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No respite! Vegetable prices rise by up to 58%

By Dilip Kumar Jha
Last updated on: March 17, 2016 14:51 IST
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A vegetable market
Supply issues caused by unseasonal rainfall behind price rise

Green vegetables have become costlier in the past week owing to supply disruptions following intermittent unseasonal rainfalls and thunderstorms across major growing regions.

In the benchmark Azadpur mandi in Delhi, the prices of cauliflower has risen the most by 58 per cent to trade currently at Rs 673 a quintal against Rs 427 a quintal a week ago.

Interestingly, arrivals of cauliflower have slumped by 56 per cent. Traders attribute the sharp decline in arrivals to transportation problems and fear of damage as vegetables got wet in trucks.

“There have been unseasonal rainfalls across the country. Since transporters were not anticipating any rainfalls, they were not adequately prepared to cover goods with plastic sheets.

Therefore, vegetables got wet, triggering fears of damage,” said Sameer Bhujbal, a wholesale vegetable dealer in Vashi Agricultural Produce Markets Committee.

In Vashi APMC near Mumbai, brinjal prices rose 42 per cent over the past one week as its arrivals declined. From the level of Rs 1,200 a quintal a week ago, brinjal is now quoted at Rs 1,700 a quintal.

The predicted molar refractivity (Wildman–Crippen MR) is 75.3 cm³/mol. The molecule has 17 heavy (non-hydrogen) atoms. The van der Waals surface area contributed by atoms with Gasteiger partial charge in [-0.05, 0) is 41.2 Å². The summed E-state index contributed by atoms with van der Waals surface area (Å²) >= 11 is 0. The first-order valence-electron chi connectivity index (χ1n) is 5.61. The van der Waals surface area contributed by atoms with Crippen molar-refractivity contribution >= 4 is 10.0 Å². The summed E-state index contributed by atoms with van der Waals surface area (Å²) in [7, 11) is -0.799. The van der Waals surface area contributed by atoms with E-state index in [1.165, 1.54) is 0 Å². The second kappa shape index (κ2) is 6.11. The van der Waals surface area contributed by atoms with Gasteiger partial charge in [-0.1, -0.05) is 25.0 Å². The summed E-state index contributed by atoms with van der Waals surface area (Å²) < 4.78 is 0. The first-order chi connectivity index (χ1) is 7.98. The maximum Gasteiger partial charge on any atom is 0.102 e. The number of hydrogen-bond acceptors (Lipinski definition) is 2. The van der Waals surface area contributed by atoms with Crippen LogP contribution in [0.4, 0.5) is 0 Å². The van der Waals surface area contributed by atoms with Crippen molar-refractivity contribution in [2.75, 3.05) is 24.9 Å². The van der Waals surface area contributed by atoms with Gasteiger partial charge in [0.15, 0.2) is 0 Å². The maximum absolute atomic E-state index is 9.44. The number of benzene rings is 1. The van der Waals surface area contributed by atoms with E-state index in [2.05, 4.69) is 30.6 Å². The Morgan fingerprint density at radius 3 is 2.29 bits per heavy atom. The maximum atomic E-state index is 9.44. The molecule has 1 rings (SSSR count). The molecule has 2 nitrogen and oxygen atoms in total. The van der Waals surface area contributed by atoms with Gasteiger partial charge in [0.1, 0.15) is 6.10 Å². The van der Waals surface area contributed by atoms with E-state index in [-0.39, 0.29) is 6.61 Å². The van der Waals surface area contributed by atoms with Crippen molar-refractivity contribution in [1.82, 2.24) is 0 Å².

Similarly, carrot -- a salad ingredient -- has become costlier by 29 per cent to trade currently at Rs 900 a quintal in Vashi wholesale market, as its supply into the mandi declined 11 per cent to 155 tonnes.

“Vegetable prices are likely to continue is uptick for the next three months, until the new-season crops hit the market.

"So, vegetables would continue to pinch consumers’ kitchen budget until June,” said Shri Ram Gadhave, president of Vegetable Growers Association of India.

He added the rainfalls were deficient in the last monsoon season, resulting in lower level of soil moisture left for rabi sowing.

As a consequence, farmers remained hesitant in sowing vegetable seeds in drought-hit areas. Therefore, supply would remain lower this year, he said.

Meanwhile, reduced supply from Maharashtra has started impacting prices in Gujarat, Madhya Pradesh, Kolkata and Delhi.

Image: A vendor writes down an order at his stall at a wholesale fruit and vegetable market in Mumbai. Photograph: Danish Siddiqui/Reuters

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Dilip Kumar Jha in Mumbai
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